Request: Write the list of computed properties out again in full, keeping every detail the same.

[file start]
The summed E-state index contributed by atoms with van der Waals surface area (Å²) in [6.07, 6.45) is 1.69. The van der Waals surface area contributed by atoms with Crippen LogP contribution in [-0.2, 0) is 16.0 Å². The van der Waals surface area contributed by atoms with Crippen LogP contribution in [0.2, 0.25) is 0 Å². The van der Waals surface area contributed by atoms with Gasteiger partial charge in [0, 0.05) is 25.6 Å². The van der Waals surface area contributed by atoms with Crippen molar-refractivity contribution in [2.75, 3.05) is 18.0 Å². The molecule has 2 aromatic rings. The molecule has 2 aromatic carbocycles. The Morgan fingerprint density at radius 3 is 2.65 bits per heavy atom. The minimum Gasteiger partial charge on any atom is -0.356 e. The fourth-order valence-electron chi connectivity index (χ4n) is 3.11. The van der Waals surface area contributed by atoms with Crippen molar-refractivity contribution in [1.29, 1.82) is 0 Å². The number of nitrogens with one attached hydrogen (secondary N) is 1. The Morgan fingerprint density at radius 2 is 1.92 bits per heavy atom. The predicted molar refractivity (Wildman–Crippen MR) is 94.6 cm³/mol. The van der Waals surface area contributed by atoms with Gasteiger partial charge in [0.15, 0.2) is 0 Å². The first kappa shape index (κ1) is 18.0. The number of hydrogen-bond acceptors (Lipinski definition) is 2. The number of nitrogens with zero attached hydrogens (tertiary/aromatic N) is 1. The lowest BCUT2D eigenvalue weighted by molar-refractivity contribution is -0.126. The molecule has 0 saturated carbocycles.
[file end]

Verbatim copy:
The summed E-state index contributed by atoms with van der Waals surface area (Å²) in [6.07, 6.45) is 1.69. The van der Waals surface area contributed by atoms with Crippen LogP contribution in [-0.2, 0) is 16.0 Å². The van der Waals surface area contributed by atoms with Crippen LogP contribution in [0.2, 0.25) is 0 Å². The van der Waals surface area contributed by atoms with Gasteiger partial charge in [0, 0.05) is 25.6 Å². The van der Waals surface area contributed by atoms with Crippen molar-refractivity contribution in [2.75, 3.05) is 18.0 Å². The molecule has 2 aromatic rings. The molecule has 2 aromatic carbocycles. The Morgan fingerprint density at radius 3 is 2.65 bits per heavy atom. The minimum Gasteiger partial charge on any atom is -0.356 e. The fourth-order valence-electron chi connectivity index (χ4n) is 3.11. The van der Waals surface area contributed by atoms with Crippen molar-refractivity contribution in [1.29, 1.82) is 0 Å². The number of nitrogens with one attached hydrogen (secondary N) is 1. The Morgan fingerprint density at radius 2 is 1.92 bits per heavy atom. The predicted molar refractivity (Wildman–Crippen MR) is 94.6 cm³/mol. The van der Waals surface area contributed by atoms with Gasteiger partial charge in [0.15, 0.2) is 0 Å². The first kappa shape index (κ1) is 18.0. The number of hydrogen-bond acceptors (Lipinski definition) is 2. The number of nitrogens with zero attached hydrogens (tertiary/aromatic N) is 1. The lowest BCUT2D eigenvalue weighted by molar-refractivity contribution is -0.126. The molecule has 0 saturated carbocycles.